“I’m pleased ANZ China has received approval to act as a market maker as the relationship between China and New Zealand continues to develop. As the largest bank in New Zealand with the largest footprint in China, we’re in a unique position to really strengthen trade flows," said Li.

HSBC also said it had received approval from the People’s Bank of China to be one of the first market-makers for direct trading of the renminbi and New Zealand dollar  in China’s onshore interbank foreign exchange market.

According to Westpac, the renminbi is now ranked the second most used currency in trade finance by SWIFT.

Here's a statement from Key

Prime Minister John Key and China’s Premier, Li Keqiang, today announced the launch of direct trading of the New Zealand dollar against the Chinese renminbi in the Chinese onshore market.

Mr Key is in Beijing on the first day of his official visit to China, and met Premier Li Keqiang at the Great Hall of the People.

“It’s great to have been in Beijing to witness the conclusion of negotiations to launch direct trading of the New Zealand and Chinese currencies, which I kicked off during talks with President Xi on the margins of the Bo’ao Forum in April 2013.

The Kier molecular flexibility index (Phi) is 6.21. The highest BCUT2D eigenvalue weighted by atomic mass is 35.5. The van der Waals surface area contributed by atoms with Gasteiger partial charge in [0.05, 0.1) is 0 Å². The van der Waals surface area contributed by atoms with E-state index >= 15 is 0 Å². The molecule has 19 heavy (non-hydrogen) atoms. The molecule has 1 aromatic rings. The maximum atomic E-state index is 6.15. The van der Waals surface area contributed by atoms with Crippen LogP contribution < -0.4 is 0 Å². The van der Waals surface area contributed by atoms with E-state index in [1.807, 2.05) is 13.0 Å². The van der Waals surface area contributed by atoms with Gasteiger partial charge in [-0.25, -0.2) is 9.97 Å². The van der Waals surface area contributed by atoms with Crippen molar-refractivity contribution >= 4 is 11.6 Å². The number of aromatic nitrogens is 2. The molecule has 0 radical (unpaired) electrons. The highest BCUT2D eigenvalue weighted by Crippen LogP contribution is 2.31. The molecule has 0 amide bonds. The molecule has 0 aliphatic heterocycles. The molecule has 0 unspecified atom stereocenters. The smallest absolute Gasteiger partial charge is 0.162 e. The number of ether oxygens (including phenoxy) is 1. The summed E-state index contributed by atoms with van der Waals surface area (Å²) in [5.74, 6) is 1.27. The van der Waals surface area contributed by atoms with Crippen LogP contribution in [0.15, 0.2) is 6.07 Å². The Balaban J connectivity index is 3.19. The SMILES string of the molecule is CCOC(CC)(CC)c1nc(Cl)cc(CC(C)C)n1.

“I am delighted that the project has been brought to a successful conclusion so quickly. It highlights the strong relationship and goodwill between New Zealand and China,” says Mr Key.

Mr Key says this important step will make doing business with China easier by reducing the costs of converting between the two currencies, and will stimulate trade and investment.

“Direct trading will also increase the integration between the New Zealand and Chinese financial systems, and deepen the economic relationship between the two countries. During 2013, trade in goods between China and New Zealand was worth $18.2bn, up 25.2% on the previous year. China is now New Zealand’s top destination for exports of goods,” says Mr Key.

The New Zealand dollar is only the sixth currency to be directly traded with the renminbi. The other currencies are the US dollar, Japanese yen, Australian dollar, Russian rouble and Malaysian ringgit. Previously, organisations that needed to trade the New Zealand dollar against the renminbi had to do so indirectly with two trades against a third currency, usually the US dollar.